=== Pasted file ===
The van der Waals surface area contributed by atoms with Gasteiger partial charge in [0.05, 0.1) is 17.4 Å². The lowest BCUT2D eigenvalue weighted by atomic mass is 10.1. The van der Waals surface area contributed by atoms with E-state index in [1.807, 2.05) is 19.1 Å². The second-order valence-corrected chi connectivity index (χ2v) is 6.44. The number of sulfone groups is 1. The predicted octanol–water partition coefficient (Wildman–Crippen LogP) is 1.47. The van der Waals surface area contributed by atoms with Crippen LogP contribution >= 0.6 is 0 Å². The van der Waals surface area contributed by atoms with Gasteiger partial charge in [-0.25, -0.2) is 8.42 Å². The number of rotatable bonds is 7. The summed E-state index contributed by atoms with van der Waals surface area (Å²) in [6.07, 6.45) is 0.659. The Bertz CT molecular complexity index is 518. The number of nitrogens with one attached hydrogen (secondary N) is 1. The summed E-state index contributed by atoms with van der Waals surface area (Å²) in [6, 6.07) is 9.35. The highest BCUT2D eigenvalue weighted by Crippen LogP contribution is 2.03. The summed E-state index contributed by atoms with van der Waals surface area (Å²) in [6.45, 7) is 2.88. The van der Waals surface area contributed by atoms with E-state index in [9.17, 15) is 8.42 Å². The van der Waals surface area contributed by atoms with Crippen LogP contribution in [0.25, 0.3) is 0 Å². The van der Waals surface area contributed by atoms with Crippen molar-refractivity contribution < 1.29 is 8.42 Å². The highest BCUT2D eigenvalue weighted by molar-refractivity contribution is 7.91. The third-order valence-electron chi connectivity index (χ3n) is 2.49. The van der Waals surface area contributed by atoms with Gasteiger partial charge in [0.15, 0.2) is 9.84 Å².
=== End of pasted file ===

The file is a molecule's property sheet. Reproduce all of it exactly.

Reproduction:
The van der Waals surface area contributed by atoms with Gasteiger partial charge in [0.05, 0.1) is 17.4 Å². The lowest BCUT2D eigenvalue weighted by atomic mass is 10.1. The van der Waals surface area contributed by atoms with E-state index in [1.807, 2.05) is 19.1 Å². The second-order valence-corrected chi connectivity index (χ2v) is 6.44. The number of sulfone groups is 1. The predicted octanol–water partition coefficient (Wildman–Crippen LogP) is 1.47. The van der Waals surface area contributed by atoms with Crippen LogP contribution >= 0.6 is 0 Å². The van der Waals surface area contributed by atoms with Gasteiger partial charge in [-0.25, -0.2) is 8.42 Å². The number of rotatable bonds is 7. The summed E-state index contributed by atoms with van der Waals surface area (Å²) in [6.07, 6.45) is 0.659. The Bertz CT molecular complexity index is 518. The number of nitrogens with one attached hydrogen (secondary N) is 1. The summed E-state index contributed by atoms with van der Waals surface area (Å²) in [6, 6.07) is 9.35. The highest BCUT2D eigenvalue weighted by Crippen LogP contribution is 2.03. The summed E-state index contributed by atoms with van der Waals surface area (Å²) in [6.45, 7) is 2.88. The van der Waals surface area contributed by atoms with E-state index in [9.17, 15) is 8.42 Å². The van der Waals surface area contributed by atoms with Crippen LogP contribution in [0.25, 0.3) is 0 Å². The van der Waals surface area contributed by atoms with Crippen molar-refractivity contribution < 1.29 is 8.42 Å². The highest BCUT2D eigenvalue weighted by molar-refractivity contribution is 7.91. The third-order valence-electron chi connectivity index (χ3n) is 2.49. The van der Waals surface area contributed by atoms with Gasteiger partial charge in [0.15, 0.2) is 9.84 Å².